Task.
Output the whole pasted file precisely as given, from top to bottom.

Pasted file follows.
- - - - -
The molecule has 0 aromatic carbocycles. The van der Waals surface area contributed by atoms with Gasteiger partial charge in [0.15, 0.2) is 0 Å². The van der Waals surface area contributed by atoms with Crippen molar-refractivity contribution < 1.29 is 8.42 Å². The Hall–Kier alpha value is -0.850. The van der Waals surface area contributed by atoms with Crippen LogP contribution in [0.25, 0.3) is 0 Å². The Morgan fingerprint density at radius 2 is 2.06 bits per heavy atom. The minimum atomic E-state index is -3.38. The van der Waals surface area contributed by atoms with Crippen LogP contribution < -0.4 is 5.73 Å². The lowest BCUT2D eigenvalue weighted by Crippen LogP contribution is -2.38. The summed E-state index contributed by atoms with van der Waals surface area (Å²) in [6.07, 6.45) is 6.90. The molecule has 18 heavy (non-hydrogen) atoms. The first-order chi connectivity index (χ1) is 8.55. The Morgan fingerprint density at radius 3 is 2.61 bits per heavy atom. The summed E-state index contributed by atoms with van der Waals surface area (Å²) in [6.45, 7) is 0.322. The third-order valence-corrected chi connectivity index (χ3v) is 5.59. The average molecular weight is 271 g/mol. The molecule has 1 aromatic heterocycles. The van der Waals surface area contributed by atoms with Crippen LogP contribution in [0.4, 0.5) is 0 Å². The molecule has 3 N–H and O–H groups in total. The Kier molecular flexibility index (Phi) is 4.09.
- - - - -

The molecule has 0 aromatic carbocycles. The van der Waals surface area contributed by atoms with Gasteiger partial charge in [0.15, 0.2) is 0 Å². The van der Waals surface area contributed by atoms with Crippen molar-refractivity contribution < 1.29 is 8.42 Å². The Hall–Kier alpha value is -0.850. The van der Waals surface area contributed by atoms with Crippen LogP contribution in [0.25, 0.3) is 0 Å². The Morgan fingerprint density at radius 2 is 2.06 bits per heavy atom. The minimum atomic E-state index is -3.38. The van der Waals surface area contributed by atoms with Crippen LogP contribution < -0.4 is 5.73 Å². The lowest BCUT2D eigenvalue weighted by Crippen LogP contribution is -2.38. The summed E-state index contributed by atoms with van der Waals surface area (Å²) in [6.07, 6.45) is 6.90. The molecule has 18 heavy (non-hydrogen) atoms. The first-order chi connectivity index (χ1) is 8.55. The Morgan fingerprint density at radius 3 is 2.61 bits per heavy atom. The summed E-state index contributed by atoms with van der Waals surface area (Å²) in [6.45, 7) is 0.322. The third-order valence-corrected chi connectivity index (χ3v) is 5.59. The average molecular weight is 271 g/mol. The molecule has 1 aromatic heterocycles. The van der Waals surface area contributed by atoms with Crippen LogP contribution in [0.4, 0.5) is 0 Å². The molecule has 3 N–H and O–H groups in total. The Kier molecular flexibility index (Phi) is 4.09.